IN THE LAST half decade, “cultural appropriation” has become an accusation commonly levelled at any white rapper who dares to so much as throw a gang sign. In 2013, we saw Lily Allen get it in the neck from the Twitterati for the twerking black and Asian back-up dancers in the video for Hard Out Here. At the end of last year, Honey G— a middleaged white woman — got the same treatment week in, week out on The X Factor: her many critics included Lily Allen, who described her performances as “so wrong on so many levels”.
The professionally outraged will likely find the opening scenes here similarly problematic. We meet the white 23-year-old Patricia (Macdonald), aka Killer P, via a dream sequence in which she is on stage basking in the adulation of a huge crowd hanging on her every rhyme about “the game”. She wakes up, and we see that in reality she lives in a small New Jersey house with her alcoholic mother (Everett), who is a failed hair-metal singer and regards hip hop as not even being music. Patricia works a deadend bar job and is a long way from making her dreams come true. Her partner in crime is an Asian boy (and Drake-style R’N’B singer) named Jheri (Dhananjay) who works in a chemist and is the only one who recognises her lyrical genius and dextrous flow. He eggs her on into a car park rap battle — always an effective, tension-creating movie device — that she wins against a white, male rapper, but which sees her then take a punch in the face from her victim. Haters, it becomes clear, are going to hate.
Enter the film’s central, racial balancereaddressing African-american character: a near-mute, Marilyn Manson-esque, coloured contact lens-wearing, Satanic-noise-rocker named Bob (Athie), who also goes by the name Basterd The Antichrist (in other words, the sort of kid who you might expect to be white). Together with Jheri and — yes, really — Patricia’s grandma (Moriarty), they form a band, complete with the quite inevitable, “We’re really onto something!” scene in which this diverse gang of outsiders spontaneously create a song that is supposed to be undeniably genius, but in truth is just endearingly naff. From here, first-time writer/director Jasper continues with a tone that is kitsch and earnest in equal measure, proceedings climaxing with the also-inevitable talent contest — do talent contests like this exist anywhere other than in climatic movie scenes anymore? — where the band are initially booed and have stuff thrown at them, but are then screamed at like gods before their first verse has even finished.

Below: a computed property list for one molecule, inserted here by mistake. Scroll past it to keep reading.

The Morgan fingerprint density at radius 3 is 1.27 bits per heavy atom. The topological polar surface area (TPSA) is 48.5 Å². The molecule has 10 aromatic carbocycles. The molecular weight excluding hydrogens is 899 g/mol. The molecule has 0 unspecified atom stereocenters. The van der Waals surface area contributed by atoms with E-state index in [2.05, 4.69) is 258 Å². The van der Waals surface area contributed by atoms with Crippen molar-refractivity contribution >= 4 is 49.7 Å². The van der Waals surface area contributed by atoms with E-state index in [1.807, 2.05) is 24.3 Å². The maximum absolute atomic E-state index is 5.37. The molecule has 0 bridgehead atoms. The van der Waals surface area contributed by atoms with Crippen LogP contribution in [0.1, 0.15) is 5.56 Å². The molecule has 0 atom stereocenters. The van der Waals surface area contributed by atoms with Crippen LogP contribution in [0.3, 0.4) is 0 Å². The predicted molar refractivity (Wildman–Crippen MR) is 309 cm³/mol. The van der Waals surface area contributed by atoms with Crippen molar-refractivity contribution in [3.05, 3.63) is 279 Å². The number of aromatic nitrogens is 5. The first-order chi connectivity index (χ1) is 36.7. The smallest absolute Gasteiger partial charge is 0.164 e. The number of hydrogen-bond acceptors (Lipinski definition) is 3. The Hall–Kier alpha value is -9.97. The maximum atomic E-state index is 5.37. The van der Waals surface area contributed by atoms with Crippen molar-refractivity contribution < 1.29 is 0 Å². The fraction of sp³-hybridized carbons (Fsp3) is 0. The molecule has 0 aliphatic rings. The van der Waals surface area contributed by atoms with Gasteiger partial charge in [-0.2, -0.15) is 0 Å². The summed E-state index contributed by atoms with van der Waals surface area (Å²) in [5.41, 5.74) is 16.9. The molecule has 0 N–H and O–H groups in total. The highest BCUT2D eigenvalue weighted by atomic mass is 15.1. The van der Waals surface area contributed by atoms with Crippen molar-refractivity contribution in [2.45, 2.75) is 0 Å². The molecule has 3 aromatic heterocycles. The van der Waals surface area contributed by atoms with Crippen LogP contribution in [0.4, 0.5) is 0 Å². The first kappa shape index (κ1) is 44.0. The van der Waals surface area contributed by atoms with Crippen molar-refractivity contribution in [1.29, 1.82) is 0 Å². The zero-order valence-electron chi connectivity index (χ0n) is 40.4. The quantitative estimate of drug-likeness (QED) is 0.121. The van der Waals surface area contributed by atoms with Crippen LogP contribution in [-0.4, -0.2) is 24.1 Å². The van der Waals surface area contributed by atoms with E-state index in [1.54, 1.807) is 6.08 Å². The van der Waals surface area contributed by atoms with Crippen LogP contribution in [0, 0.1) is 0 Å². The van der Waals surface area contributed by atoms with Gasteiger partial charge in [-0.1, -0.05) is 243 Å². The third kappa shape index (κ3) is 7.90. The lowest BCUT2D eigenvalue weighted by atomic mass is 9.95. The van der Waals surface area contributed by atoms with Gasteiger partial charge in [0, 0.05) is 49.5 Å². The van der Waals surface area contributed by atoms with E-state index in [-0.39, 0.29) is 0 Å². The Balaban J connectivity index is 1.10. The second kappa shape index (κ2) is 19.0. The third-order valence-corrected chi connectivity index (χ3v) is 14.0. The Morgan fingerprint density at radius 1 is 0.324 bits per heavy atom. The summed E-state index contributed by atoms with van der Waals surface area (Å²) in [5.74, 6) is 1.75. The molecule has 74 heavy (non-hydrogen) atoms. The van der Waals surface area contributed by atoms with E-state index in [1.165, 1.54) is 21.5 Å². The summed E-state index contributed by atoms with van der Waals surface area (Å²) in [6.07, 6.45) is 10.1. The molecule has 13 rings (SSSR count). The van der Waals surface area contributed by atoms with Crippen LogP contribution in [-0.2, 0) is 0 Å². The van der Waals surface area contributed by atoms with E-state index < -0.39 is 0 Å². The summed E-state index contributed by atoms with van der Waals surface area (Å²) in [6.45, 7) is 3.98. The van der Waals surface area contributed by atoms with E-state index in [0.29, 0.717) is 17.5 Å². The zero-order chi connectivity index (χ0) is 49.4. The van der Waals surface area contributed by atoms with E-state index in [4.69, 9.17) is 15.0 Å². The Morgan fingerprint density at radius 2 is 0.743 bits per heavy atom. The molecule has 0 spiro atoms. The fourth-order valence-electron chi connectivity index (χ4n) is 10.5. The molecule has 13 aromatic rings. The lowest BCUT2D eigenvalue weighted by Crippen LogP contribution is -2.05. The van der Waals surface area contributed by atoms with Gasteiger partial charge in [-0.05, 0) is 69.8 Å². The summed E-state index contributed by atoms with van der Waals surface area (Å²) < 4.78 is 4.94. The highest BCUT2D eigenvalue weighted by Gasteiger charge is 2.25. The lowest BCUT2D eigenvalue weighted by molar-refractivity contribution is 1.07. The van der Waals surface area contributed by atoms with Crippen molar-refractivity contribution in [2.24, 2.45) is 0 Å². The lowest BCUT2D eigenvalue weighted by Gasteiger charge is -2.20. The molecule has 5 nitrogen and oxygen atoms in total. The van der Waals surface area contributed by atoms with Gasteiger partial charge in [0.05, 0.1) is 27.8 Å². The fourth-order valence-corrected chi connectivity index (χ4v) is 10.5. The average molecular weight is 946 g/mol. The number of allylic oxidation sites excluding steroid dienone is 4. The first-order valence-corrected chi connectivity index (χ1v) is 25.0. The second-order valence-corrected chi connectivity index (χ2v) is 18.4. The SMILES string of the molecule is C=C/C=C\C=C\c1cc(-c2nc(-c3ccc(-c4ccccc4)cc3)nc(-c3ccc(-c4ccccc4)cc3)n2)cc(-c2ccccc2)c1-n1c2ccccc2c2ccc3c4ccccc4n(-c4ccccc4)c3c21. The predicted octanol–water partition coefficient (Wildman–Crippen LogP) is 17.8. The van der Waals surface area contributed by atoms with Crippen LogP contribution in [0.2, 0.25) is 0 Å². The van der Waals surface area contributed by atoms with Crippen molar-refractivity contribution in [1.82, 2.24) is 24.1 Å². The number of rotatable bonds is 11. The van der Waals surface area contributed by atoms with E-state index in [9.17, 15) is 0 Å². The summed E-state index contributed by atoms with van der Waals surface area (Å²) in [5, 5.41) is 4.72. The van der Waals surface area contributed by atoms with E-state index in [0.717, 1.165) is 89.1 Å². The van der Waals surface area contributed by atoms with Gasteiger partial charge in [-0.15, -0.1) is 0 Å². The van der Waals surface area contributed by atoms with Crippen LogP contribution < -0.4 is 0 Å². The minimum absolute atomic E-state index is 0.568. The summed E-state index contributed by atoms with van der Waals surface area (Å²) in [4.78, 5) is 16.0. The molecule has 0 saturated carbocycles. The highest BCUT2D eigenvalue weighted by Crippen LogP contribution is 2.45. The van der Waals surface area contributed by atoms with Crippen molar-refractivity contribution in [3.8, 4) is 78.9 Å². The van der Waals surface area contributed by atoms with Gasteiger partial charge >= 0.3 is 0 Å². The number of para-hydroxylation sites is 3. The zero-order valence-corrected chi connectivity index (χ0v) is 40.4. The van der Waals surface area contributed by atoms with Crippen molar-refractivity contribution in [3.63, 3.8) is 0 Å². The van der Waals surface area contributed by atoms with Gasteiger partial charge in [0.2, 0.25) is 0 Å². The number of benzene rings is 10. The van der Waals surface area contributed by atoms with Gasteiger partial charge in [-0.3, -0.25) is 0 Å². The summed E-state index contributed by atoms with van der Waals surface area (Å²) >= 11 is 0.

There are plenty of you-cannot-be-serious moments throughout here, but the performance of Macdonald saves this Sundance festival hit from just being all a bit silly. She is startlingly compelling from the off, the desperation on her face during every knockback making you yearn along with her. She bounces fantastically off all her supporting cast, allowing us to overlook the implausibility of the story and to buy into the central, obvious themes of never giving up on your dreams, that friendship and family are more important than money and stardom, and that being a bit different should be something that is celebrated. When the feelgood payoff finally comes, it feels genuinely fantastic.